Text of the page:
Roseville Community Schools will begin a strategic planning process

On September 21, Rod Green, consultant for the Michigan Association of School Boards, meets with students at Roseville High School about the strategic plan.


ROSEVILLE — The school board and administration of Roseville Community Schools are embarking on a three- to five-year strategic planning process that will include community input.

The purpose of the strategic plan is to help school officials develop goals and strategies that will not only provide education to students, but will use public education resources effectively and efficiently.

“We never did a strategic plan in Roseville,” Superintendent Mark Blaszkowski said. “It’s something I put on my to-do list.”

Last month, school officials distributed a survey on the district’s website to gather information about the district’s strengths and weaknesses. District officials interviewed parents, teachers, support staff, students, administrators and community members. Over 400 people responded. Michigan Association of School Boards, or MASB, consultant Rod Green will assist the district in the strategic planning process.

“He’s going to make the process easier for us,” Blaszkowski said. “He did this several times. He has a lot of experience with that. »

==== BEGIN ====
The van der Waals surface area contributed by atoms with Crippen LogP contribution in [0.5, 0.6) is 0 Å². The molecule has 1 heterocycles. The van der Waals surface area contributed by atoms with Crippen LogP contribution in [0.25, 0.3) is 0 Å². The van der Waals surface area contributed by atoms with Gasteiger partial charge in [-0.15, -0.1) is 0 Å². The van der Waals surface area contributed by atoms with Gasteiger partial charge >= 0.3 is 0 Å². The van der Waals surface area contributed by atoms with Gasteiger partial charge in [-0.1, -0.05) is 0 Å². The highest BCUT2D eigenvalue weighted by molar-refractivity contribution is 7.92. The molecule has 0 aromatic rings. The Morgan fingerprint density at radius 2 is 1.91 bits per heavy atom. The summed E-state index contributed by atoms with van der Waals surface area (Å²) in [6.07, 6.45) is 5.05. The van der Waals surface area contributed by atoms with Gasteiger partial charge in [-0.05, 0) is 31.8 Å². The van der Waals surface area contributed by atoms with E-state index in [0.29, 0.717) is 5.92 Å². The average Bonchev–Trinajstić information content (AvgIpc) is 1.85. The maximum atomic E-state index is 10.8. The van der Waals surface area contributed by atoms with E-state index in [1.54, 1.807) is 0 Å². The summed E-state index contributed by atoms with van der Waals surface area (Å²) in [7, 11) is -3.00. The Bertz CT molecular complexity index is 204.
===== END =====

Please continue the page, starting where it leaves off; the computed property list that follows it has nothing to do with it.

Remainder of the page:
The district will hold a committee meeting on Oct. 16 where school officials will review the polls with Green’s help and set goals for the future. Other data regarding student performance will also be shared.

“We will discuss the needs of our community and how we can best achieve our goals,” Blaszkowski said. “Our community has always supported us. Having goals for the future of the district is essential to the growth of our schools. What I would like the district to work on is community involvement. How can we promote not only our schools, but our community? »

He said the district, for example, has begun to open up its relationship with the Recreation Authority of Roseville & Eastpointe. Working with the City Manager is also a priority. The strategic plan is for three to five years, to give the district some flexibility.

“You are aiming for three years. If you don’t hit the targets, you can use more time,” Blaszkowski said. “As you move forward, you will come back and revisit the strategic plan again. I’m really excited to start the process. I think this will help give our district some direction for improvement.

There will be a final planning session on October 21. The plan will be put to the vote of the school board at its November 15 meeting.

In a press release, school board president Theresa Genest said board members look forward to collaborating with the superintendent, trustees, staff and community members on the strategic plan.

“We want to know where they would like our district to be in five years,” Genest said. “We have a community of hard-working citizens, and with their help, we can hopefully achieve our goals.”


Louisa R. Loomis